A Total Lunar Eclipse over India

This is a Hipmunk post from Jodi Ettenberg of Legal Nomads

Last week, the world saw a total lunar eclipse – the last one to occur before April 2014. Total lunar eclipses happen as the moon moves behind the Earth and into its shadow, essentially blocking the sun from illuminating the moon. As this gorgeous composite photo shows, the eclipse is visible for several hours, with the full moon rising in crimson as it passes through the atmosphere: 

Lunar Eclipse over India

Photo by Chander Devgun.

According to NASA:

“The red tint of the eclipsed Moon was created by sunlight first passing through the Earth’s atmosphere, which preferentially scatters blue light (making the sky blue) but passes and refracts red light, before reflecting back off the Moon.”

Every lunar eclipse looks different because the tint and shading depend on the amount of clouds and volcanic dust in the earth’s atmosphere at the time of the eclipse. 

For more on this month’s eclipse, see:

- NASA’s lunar eclipse gallery

- The Big Picture’s photoessay on the total lunar eclipse.

- Wikipedia’s lunar eclipse entry; and

- Space Weather’s user-submitted gallery of total lunar eclipse photos.

I’ll round up the coverage on again in 2014 ;)

Jodi

Manhattanhenge is here!

This is a Hipmunk guest post from Jodi Ettenberg

This is a picture I took during last year’s Manhattanhenge, a jaw-droppingly beautiful spectacle that occurs when the sun sets just so between buildings in Midtown Manhattan. This surreal photo op only happens twice a year, when the sunset actually aligns with New York’s precise street grid and sets the skyscrapers aglow with light.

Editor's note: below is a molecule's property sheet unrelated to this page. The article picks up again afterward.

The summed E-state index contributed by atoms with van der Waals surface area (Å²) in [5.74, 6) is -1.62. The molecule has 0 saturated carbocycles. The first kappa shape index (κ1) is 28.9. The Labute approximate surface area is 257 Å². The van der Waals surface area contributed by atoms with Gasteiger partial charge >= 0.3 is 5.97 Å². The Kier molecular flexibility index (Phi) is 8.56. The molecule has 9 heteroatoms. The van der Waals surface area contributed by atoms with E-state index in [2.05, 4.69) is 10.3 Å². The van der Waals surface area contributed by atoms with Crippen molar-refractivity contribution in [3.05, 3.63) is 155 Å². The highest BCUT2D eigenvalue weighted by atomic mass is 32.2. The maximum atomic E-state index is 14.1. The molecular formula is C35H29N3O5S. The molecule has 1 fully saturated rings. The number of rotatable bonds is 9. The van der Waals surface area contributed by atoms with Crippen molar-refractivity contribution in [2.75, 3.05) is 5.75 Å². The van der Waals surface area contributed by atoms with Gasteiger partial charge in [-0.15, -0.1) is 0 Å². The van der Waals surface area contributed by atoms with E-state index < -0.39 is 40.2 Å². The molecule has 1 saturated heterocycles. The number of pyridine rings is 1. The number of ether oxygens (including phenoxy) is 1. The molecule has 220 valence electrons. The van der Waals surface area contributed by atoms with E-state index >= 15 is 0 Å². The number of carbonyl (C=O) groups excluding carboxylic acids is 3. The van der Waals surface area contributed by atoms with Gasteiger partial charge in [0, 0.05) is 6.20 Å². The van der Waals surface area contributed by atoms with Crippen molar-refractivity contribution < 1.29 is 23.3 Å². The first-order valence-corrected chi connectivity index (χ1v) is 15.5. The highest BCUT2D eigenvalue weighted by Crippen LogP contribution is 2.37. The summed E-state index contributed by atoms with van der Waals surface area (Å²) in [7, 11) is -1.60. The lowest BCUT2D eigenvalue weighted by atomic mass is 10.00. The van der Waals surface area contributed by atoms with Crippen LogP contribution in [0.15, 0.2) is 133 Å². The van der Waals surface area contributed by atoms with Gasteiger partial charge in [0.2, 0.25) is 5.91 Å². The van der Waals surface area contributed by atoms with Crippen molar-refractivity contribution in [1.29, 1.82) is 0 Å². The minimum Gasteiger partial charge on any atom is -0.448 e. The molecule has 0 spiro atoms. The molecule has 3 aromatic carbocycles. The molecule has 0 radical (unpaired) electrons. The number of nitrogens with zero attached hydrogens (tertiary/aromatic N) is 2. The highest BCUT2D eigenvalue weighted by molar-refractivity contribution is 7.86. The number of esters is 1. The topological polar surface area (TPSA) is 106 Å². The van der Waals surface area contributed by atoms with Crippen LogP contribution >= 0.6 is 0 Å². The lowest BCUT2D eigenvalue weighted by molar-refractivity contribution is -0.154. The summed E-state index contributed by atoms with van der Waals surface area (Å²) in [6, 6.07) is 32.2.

This photo was at the corner of 51st street and 6th avenue, but there are several other great spots to see the sunset, and according to Gothamist, this summer’s Manhattanhenge is today and tomorrow.

The Hayden Planetarium provides some background:

Unnoticed by many, the sunset point actually creeps day to day along the horizon: northward until the first day of summer, then returning southward until the first day of winter. In spite of what pop-culture tells you, the Sun rises due east and sets due west only twice per year. On the equinoxes: the first day of spring and of autumn. Every other day, the Sun rises and sets elsewhere on the horizon. Had Manhattan’s grid been perfectly aligned with the geographic north-south line, then the days of Manhattanhenge would coincide with the equinoxes. But Manhattan’s street grid is rotated 30 degrees east from geographic north, shifting the days of alignment elsewhere into the calendar.

If you’re in New York today and tomorrow, you can view Manhattanhenge on the wider, clear cross streets (the ones that cut a swath directly across the city): 14th, 23rd, 34th, 42nd and 57th streets are each a great pick, as well those directly adjacent (the photo above was at 56th, so one before or after usually works). Of course, having the Empire State Building or the Chrysler building in your photo will be particularly iconic and thus 34th and 42nd streets will be popular choices for tonight’s show.

For those wanting learn more, you can also check out this evening’s talk at the planetarium about the Manhattanhenge phenomenon. (h/t to Kevin)

Enjoy! If any Hipmunks manage to catch the show today or tomorrow, link to your photos in the comments and we’ll include them in a post later this month.

-Jodi

An Astronaut’s View of the World

This is a Hipmunk guest post from Jodi Ettenberg

The perfect video for midweek blues: see what the earth looks like from space (in 1080p!) . Narrated by NASA’s astronaut. Dr. Justin Wilkinson, the video takes you from the deserts of Namibia to Eastern Russia to the Amazon, all as viewed from the air.

Iss027-e-012224_lrg Bolivia from above.

Reminiscent of the incredible Earth from Above series from aerial photographer Yann Arthus-Bertrand’s five-year odyssey around the world, it’s a fantastic way to lose yourself in all the wonders that our planet has to offer.

[youtube http://www.youtube.com/watch?v=rj18UQjPpGA]

Hipmunk may not be offering space flights in its flight searches anytime soon, but sign me up if they do! What a view….

(h/t @borntotrek for sending this my way)

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